Tuesday, 24 November 2009

New things

I recently tried using a bladder from the inside of a ball as a resist for making vessels. I took photos of all the stages to add to my flickr set of Making a Wet Felted Vessel with a 3D Resist. Here are a couple of vessels I made using the bladder.

Silk Carrier Rods
Not so long ago, I bought some silk carrier rods from World of Wool, I'd looked at them when I went to their shop, but they were such ugly, stiff, papery things that I couldn't see how I'd use them. Ruth from the Felting Forum convinced me to give them a go, and since they're only £2.50 for 100g (large bag) , I thought it was worth a try.
If I wasn't impressed by the way they looked, I was less impressed with their smell :)
Luckily after soaking in lukewarm water the smell went, and they were easy to split into layers:

There were some scruffly, straggly bits that came off, but I saved these bits up and when they were dry, I pulled them apart and carded them.
A couple of weeks ago, I dyed the silk rods that I'd separated:

I used a few pieces on projects, but wanted to see how they looked individually, to get a better idea of how usefull they'll be. So I ironed a few pieces to flatten them, then layed them on some black merino.

I was pleasantly surprised by the results, I never expected them to turn out quite so shiny, they really look metallic, like crinkled coloured foil, and were very hard to photograph because of that. I have a few more before felting and close up photos on flickr

Sorry about random gaps between text and photos, or no gaps between text and photos, the stupid site has a mind of its own.

Thursday, 1 October 2009

Everybody's doing it!

I think I can safely say that the Textured Felt technique is a big hit! I really liked how my second piece turned out, using mainly blue and green fibres:

This is a close up of the texture:

Unfortunately, the link I posted to fibrefrolic's blog which details the technique isn't working, but I made a photo set on flickr describing how I made the blue piece.

Lots of people have given it a go with loads of great results, Judelicious created a nice bright piece with merino and silk, and this piece made by feltfinland has great colours and textures.

To see more fantastic textured felt pieces, have a look at the post about it on the felting forum, my favourite so far is the turquoise piece that Tess made.

If anyone else has tried it, it'd be great to see your results :)

Sunday, 20 September 2009

Textured Felt

I stumbled across an entry recently on fibrefrolics' blog, about a really easy technique for making textured felt, using only sewing and the washing machine. I love textured felt and experimenting, and any technique that eliminates rubbing and rolling sounds good to me, so I had to give it a go :)

I only had a white wash planned, so I layed out a piece with all white fibres. I used layers of natural merino tops, English 56's and combed lambswool. Extra fibres on the top were Bamboo top and washed Bluefaced Leicester, all from World of Wool. The top layer was Polwarth and there was also some Angora locks added to the top, both from Karen's Felt Works. I also added some Alpaca and Kid Mohair.
This is what it looked like after sewing, before I put it in the washing machine:

And, this is what it looked like when it was almost dry:

There are a few more photos on my flickr photostream including photos of it just after washing and a close up.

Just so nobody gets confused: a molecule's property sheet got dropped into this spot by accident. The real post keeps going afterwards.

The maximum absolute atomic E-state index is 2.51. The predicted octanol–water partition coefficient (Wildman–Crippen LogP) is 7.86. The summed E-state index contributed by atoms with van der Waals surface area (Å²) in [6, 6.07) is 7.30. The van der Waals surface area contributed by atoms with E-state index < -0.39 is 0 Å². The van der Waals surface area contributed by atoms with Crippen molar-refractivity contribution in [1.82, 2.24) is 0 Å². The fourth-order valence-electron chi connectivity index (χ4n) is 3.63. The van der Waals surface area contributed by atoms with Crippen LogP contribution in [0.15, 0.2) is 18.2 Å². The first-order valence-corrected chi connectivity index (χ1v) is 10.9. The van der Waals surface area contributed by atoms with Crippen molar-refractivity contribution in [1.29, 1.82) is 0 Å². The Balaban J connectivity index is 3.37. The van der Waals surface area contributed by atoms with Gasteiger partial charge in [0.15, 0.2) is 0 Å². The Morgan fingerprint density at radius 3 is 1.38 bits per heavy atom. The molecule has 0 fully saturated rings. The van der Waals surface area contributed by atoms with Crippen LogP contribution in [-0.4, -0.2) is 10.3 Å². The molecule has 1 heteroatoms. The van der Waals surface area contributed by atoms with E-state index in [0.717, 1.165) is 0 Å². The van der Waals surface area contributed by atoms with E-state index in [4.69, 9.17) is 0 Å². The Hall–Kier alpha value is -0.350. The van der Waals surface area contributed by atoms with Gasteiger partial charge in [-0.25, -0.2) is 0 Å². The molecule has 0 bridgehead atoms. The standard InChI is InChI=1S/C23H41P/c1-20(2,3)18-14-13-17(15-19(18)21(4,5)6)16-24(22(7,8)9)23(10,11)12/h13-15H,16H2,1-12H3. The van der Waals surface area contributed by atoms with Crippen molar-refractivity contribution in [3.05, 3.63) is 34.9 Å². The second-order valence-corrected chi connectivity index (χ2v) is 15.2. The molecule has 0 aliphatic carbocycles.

If anyone's ever wondered whether commercial pre-felt is worth buying, I also have some photos on flickr of a few practice samples of that-a couple of different thicknesses and how it works for nuno felting.

Wednesday, 9 September 2009

Greek Wildfire Fundraiser

Most of us have seen reports on the news in the past few weeks about the terrible Greek wildfires. A website has been set up recently to help raise money for the reforestation of areas devastated by the fires. The project is called ART FOR TREES and the organisers are asking for donations of artwork to be exhibited and sold to help raise funds for the project. If you can help in any way, no matter how small, have a look at the website http://attikasos.blogspot.com/ for updates.
The address for sending donations is:
ART FOR TREES, c/o Manya Maratou, box 66, Marathon, 19007, Attiki, Greece
They ask that donations are sent by November.

Anyone who took part in or heard about the Australian Bushfire fundraiser will remember how succesful that was with all the great donations, and the hard work of Karen who organised the sale. For anyone who missed it, there are photos of the donations on felting forum's blog which raised AU$1558.50

Monday, 17 August 2009

New flickr Group

I started a new group on flickr recently for Handmade Book Covers. We've already got 8 members and lots of great photos of a variety of book covers. If you're on flickr and have made your own cover for any type of book, come and join us and share the photos of your creations, or just drop by to have a look.
And feel free to recommend the group to any of your friends or contacts :)

Thursday, 30 July 2009

Recycling felt pieces

I like to try lots of different fibres and experiment a bit, so I often end up with quite a few sample pieces or pieces of felt where I like the technique, but don't think the colours worked.
A while ago I made a collage from some of the sample pieces and I really liked it. So when I realised I had quite a lot of sample pieces again, I thought I'd make another collage and this time combine it with my latest obsession-notebook covers.

This is the finished collage piece:

And this is the Notebook cover I made from it:

I measured, and cut out a piece of craft felt to the size I needed before sewing on the felt pieces with 'invisible' thread (like thin nylon beading thread). I also added some handmade yarn scraps. I had intended finishing it off with blanket stitch around the edges, but all the sewing shrank it a little.

Sunday, 26 July 2009

Notebooks and 'Fancy' knitting yarns.

My old computer died a few weeks ago, and we had a heatwave which made it far too hot to felt much, so I spent some time making some small notebook covers.